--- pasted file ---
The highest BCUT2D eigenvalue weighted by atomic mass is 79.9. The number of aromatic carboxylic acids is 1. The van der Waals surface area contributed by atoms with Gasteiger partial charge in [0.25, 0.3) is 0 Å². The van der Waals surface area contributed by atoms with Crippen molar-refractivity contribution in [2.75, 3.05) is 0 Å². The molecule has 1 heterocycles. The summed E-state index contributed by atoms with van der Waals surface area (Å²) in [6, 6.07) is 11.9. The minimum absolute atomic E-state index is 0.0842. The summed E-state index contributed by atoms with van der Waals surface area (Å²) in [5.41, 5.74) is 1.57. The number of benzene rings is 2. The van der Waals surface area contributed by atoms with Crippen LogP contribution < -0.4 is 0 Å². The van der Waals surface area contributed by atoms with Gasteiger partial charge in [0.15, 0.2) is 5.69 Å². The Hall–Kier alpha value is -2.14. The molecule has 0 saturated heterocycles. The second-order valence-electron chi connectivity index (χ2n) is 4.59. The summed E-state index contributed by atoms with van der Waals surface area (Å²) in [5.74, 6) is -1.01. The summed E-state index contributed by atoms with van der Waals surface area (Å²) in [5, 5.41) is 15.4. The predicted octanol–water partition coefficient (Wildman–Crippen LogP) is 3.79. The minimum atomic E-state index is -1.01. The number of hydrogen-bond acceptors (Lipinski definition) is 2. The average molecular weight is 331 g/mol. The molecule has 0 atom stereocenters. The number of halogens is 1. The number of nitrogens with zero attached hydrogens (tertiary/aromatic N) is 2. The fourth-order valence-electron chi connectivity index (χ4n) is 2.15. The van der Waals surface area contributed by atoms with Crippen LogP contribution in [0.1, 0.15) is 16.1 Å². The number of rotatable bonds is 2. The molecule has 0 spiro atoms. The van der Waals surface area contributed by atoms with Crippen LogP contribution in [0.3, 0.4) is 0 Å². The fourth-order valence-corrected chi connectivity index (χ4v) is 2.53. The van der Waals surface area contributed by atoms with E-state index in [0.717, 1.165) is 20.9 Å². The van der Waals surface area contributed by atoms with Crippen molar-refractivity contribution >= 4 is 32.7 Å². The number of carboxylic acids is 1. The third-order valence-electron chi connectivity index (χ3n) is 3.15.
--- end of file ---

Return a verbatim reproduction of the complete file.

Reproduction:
The highest BCUT2D eigenvalue weighted by atomic mass is 79.9. The number of aromatic carboxylic acids is 1. The van der Waals surface area contributed by atoms with Gasteiger partial charge in [0.25, 0.3) is 0 Å². The van der Waals surface area contributed by atoms with Crippen molar-refractivity contribution in [2.75, 3.05) is 0 Å². The molecule has 1 heterocycles. The summed E-state index contributed by atoms with van der Waals surface area (Å²) in [6, 6.07) is 11.9. The minimum absolute atomic E-state index is 0.0842. The summed E-state index contributed by atoms with van der Waals surface area (Å²) in [5.41, 5.74) is 1.57. The number of benzene rings is 2. The van der Waals surface area contributed by atoms with Crippen LogP contribution < -0.4 is 0 Å². The van der Waals surface area contributed by atoms with Gasteiger partial charge in [0.15, 0.2) is 5.69 Å². The Hall–Kier alpha value is -2.14. The molecule has 0 saturated heterocycles. The second-order valence-electron chi connectivity index (χ2n) is 4.59. The summed E-state index contributed by atoms with van der Waals surface area (Å²) in [5.74, 6) is -1.01. The summed E-state index contributed by atoms with van der Waals surface area (Å²) in [5, 5.41) is 15.4. The predicted octanol–water partition coefficient (Wildman–Crippen LogP) is 3.79. The minimum atomic E-state index is -1.01. The number of hydrogen-bond acceptors (Lipinski definition) is 2. The average molecular weight is 331 g/mol. The molecule has 0 atom stereocenters. The number of halogens is 1. The number of nitrogens with zero attached hydrogens (tertiary/aromatic N) is 2. The fourth-order valence-electron chi connectivity index (χ4n) is 2.15. The van der Waals surface area contributed by atoms with Crippen LogP contribution in [0.1, 0.15) is 16.1 Å². The number of rotatable bonds is 2. The molecule has 0 spiro atoms. The van der Waals surface area contributed by atoms with Crippen LogP contribution in [0.3, 0.4) is 0 Å². The fourth-order valence-corrected chi connectivity index (χ4v) is 2.53. The van der Waals surface area contributed by atoms with E-state index in [0.717, 1.165) is 20.9 Å². The van der Waals surface area contributed by atoms with Crippen molar-refractivity contribution >= 4 is 32.7 Å². The number of carboxylic acids is 1. The third-order valence-electron chi connectivity index (χ3n) is 3.15.